Quite the con some categories of professionals have going these days: Pay anything less than obscene amounts of money to attract "top talent," or your institution will crash to the ground. CEOs of corporations. Coaches of football teams. Presidents of universities.
From Peter Callaghan's column in today's Tacoma News Tribune:
But last week WSU echoed the words that UW leaders had voiced just 18 months ago. If Cougar Nation wants a world-class leader, it will have to pay well above the half-million-dollar pay package [retiring President V. Lane] Rawlins will leave behind.
“I think that’s the market for the type of president we’ll be looking for, and the top presidents in the country,” WSU regent Rafael Stone told The Spokesman-Review in Spokane.
It’s an unquestioned truth in the boardrooms of the nation’s biggest universities that it is not only OK to pay presidents up to 10 times what they’d pay a full professor, it is necessary. It is not only OK to coax the presidents of other schools to leave their jobs, it is the first rule of how the game is played. It is not only OK to provide your president with pay and benefits packages in the half-million to million-dollar range, it is the only way to keep him or her from being raided by other schools.
The language resembles nothing so much as the obscene “market” for college coaches, where a contract is good only until a better one comes along.
What makes more sense? Pay a president something like 100K - providing a little more assurance that your winning candidate will be applying to do a job at a university, not simply to enrich himself.
A couple of truths that should be apparently to anyone as presumably well-educated as a member of a university governing board should be:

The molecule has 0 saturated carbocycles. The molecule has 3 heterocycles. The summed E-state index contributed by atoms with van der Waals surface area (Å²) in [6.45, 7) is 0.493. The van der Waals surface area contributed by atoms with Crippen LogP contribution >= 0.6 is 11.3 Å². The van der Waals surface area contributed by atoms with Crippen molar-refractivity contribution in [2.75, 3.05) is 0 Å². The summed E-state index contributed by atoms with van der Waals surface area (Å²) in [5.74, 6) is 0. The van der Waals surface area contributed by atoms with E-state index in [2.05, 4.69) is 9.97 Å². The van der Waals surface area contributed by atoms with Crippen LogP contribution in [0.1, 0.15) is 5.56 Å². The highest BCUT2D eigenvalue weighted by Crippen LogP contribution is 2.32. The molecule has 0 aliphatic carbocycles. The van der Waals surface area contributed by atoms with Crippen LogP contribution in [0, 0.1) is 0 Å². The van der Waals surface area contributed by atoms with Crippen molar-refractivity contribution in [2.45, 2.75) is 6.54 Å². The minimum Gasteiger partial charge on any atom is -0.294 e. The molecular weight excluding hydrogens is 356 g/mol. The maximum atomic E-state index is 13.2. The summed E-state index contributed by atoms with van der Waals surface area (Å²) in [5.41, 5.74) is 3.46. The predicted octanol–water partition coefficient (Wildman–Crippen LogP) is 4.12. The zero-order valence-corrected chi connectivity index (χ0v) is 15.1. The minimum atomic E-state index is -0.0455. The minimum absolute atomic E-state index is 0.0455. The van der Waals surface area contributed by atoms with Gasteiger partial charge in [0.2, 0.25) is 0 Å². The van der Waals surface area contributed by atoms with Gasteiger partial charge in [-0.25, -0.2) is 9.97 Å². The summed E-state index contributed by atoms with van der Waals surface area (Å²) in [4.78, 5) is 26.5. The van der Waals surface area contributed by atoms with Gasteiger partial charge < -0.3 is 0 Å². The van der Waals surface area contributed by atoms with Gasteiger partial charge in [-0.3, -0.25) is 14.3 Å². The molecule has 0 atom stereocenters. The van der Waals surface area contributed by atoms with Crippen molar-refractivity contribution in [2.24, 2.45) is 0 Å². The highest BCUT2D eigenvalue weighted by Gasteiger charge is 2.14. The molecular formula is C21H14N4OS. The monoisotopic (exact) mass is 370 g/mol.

1. The choice of top executive at any institution - with the exception of the founder - is only one factor in its success or failure, and ararely decisive. Pick a good one, sure: But perfectly good talent usually can be found locally, often inside the institution. (Hey: There's a good way to build some real institutional loyalty.) But nationwide searches and big bucks salaries also make no sense for another reason.
2. You never, never, know what they're going to be like until they start work, track record and earnest sentiments be damned. We think we put presidents of the United States through a vetting process, but the George W. Bush who in 2000 pledged to reduce the size and scope of government and avoid nation-building certainly isn't what we got after he entered the White House. Look around the country and you will see universities headed by high-priced presidents, picked after extensive national searches. And you will find that some of them are good, some are fair, and some are bad. If you filled the jobs by lottery, you likely wouldn't do a lot worse: Most job categories, including those filled on impulse, are occupied by job holders who are variously good, fair and poor.
More locally, Callaghan points out that while University of Washington President Mark Emmert pulls in $602,000 a year, ranking him eighth nationally for highest university president salary, most institutions comparable to UW or WSU pay considerably less.
It's enough to justify some student protests: How about spending some of those big buck on our education, not the enrichment of one guy in one office?